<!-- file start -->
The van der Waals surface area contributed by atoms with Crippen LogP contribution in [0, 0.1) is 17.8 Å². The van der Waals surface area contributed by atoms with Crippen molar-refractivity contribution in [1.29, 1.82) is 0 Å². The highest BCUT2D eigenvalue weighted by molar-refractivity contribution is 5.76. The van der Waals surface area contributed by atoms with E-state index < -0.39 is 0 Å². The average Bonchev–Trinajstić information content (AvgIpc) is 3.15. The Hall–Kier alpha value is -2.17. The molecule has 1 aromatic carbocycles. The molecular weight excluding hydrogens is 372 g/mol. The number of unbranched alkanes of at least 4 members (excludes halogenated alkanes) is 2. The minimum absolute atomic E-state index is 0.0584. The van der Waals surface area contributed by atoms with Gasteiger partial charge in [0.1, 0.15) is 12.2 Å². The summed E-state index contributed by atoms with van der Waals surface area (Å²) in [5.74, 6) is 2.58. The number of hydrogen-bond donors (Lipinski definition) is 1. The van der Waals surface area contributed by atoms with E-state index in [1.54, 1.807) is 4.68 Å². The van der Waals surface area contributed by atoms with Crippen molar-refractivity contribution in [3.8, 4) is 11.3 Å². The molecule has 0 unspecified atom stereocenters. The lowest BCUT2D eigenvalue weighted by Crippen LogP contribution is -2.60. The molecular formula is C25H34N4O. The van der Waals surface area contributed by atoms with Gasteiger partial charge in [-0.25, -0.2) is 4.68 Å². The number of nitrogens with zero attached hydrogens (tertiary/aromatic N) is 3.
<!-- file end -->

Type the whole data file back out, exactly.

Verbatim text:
The van der Waals surface area contributed by atoms with Crippen LogP contribution in [0, 0.1) is 17.8 Å². The van der Waals surface area contributed by atoms with Crippen molar-refractivity contribution in [1.29, 1.82) is 0 Å². The highest BCUT2D eigenvalue weighted by molar-refractivity contribution is 5.76. The van der Waals surface area contributed by atoms with E-state index < -0.39 is 0 Å². The average Bonchev–Trinajstić information content (AvgIpc) is 3.15. The Hall–Kier alpha value is -2.17. The molecule has 1 aromatic carbocycles. The molecular weight excluding hydrogens is 372 g/mol. The number of unbranched alkanes of at least 4 members (excludes halogenated alkanes) is 2. The minimum absolute atomic E-state index is 0.0584. The van der Waals surface area contributed by atoms with Gasteiger partial charge in [0.1, 0.15) is 12.2 Å². The summed E-state index contributed by atoms with van der Waals surface area (Å²) in [5.74, 6) is 2.58. The number of hydrogen-bond donors (Lipinski definition) is 1. The van der Waals surface area contributed by atoms with E-state index in [1.54, 1.807) is 4.68 Å². The van der Waals surface area contributed by atoms with Crippen molar-refractivity contribution in [3.8, 4) is 11.3 Å². The molecule has 0 unspecified atom stereocenters. The lowest BCUT2D eigenvalue weighted by Crippen LogP contribution is -2.60. The molecular formula is C25H34N4O. The van der Waals surface area contributed by atoms with Gasteiger partial charge in [-0.25, -0.2) is 4.68 Å². The number of nitrogens with zero attached hydrogens (tertiary/aromatic N) is 3.